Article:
Bone “Good Enough” for an Antiresorptive?November 30, 2012 Leave your thoughts
How do you know when an Antiresorptive medication is best? First, the situation needs to be beyond the capability to Take Control Naturally with Calcium Citrate and Vitamin D3 alone. A dropping Bone Mineral Density (BMD) or a worsening Vertebral Fracture Assessment (VFA) despite adequate Calcium and Vit D3 indicates the need for medication.
Second, the bone needs to be Good Enough that preserving it at current levels will prevent fractures. Good enough means no Fragility Fractures and no Vertebral Compression Fractures detectable on the VFA by DXA machine or by lateral spine x-ray.
If the bone is Good Enough, you have many options. Bisphosphonates: Fosamax (Alendronate), Boniva (Ibandronate), Actonel, and now Atelvia, are all pills. Reclast is given IV and can avoid reflux disease (GERD) and other GI issues. These all accumulate in bone to control resorption.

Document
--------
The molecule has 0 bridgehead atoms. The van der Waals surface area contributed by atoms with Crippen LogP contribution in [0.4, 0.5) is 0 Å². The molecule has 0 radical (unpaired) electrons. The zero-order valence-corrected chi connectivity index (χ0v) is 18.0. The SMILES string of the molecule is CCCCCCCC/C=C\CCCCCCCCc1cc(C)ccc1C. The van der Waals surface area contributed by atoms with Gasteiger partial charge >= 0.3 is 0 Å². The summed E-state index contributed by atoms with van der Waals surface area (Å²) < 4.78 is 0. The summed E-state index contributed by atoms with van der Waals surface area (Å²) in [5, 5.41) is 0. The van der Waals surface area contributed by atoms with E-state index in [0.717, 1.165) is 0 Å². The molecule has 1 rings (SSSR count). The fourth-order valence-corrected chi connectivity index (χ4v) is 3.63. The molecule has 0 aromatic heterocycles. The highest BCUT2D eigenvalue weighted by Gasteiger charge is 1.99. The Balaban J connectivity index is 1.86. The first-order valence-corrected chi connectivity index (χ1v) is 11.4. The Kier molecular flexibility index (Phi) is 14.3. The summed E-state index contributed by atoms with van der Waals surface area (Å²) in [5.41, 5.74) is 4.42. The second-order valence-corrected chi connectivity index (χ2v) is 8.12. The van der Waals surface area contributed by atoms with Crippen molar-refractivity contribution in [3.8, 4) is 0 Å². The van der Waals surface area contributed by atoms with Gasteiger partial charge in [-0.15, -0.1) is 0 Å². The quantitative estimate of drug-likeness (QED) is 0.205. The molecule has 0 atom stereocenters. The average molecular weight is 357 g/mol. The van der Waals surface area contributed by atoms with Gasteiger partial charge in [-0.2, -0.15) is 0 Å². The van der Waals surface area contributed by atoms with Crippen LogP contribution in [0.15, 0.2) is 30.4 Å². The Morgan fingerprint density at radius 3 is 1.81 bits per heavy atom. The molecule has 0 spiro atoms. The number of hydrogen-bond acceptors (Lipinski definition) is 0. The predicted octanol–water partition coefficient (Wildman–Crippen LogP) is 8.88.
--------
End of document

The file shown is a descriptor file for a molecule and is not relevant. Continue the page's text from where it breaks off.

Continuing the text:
Prolia acts to preserve bone in a different way. Evista also preserves bone, as well as preventing invasive breast cancer.
All of these medications can preserve and protect bone matrix in the right individuals. However, none has been proven to stimulate new bone matrix formation. That can only be done by the Anabolic (Forteo).
If the bone has already failed with Fragility Fractures, or with Vertebral Compression Fractures, you probably need the Anabolic. Preserving bone which is already proven to be Not Good Enough to prevent fractures is not good enough for you.
Jay Ginther, MD
TagsActonelAlendronateanabolicantiresorptiveAtelviaBisphosphonateBMDBone MatrixBone Mineral DensityCalciumDXAEvistaForteoFosamaxFractureFragility FractureGERDIbandronateLateral Spine X-raysPrevent FracturesProliaReclastReflux DiseaseTake Control NaturallyVertebral Compression FractureVertebral FractureVertebral Fracture AssessmentVFAVitamin DVitamin D3
Categorised in: Fracture, Medications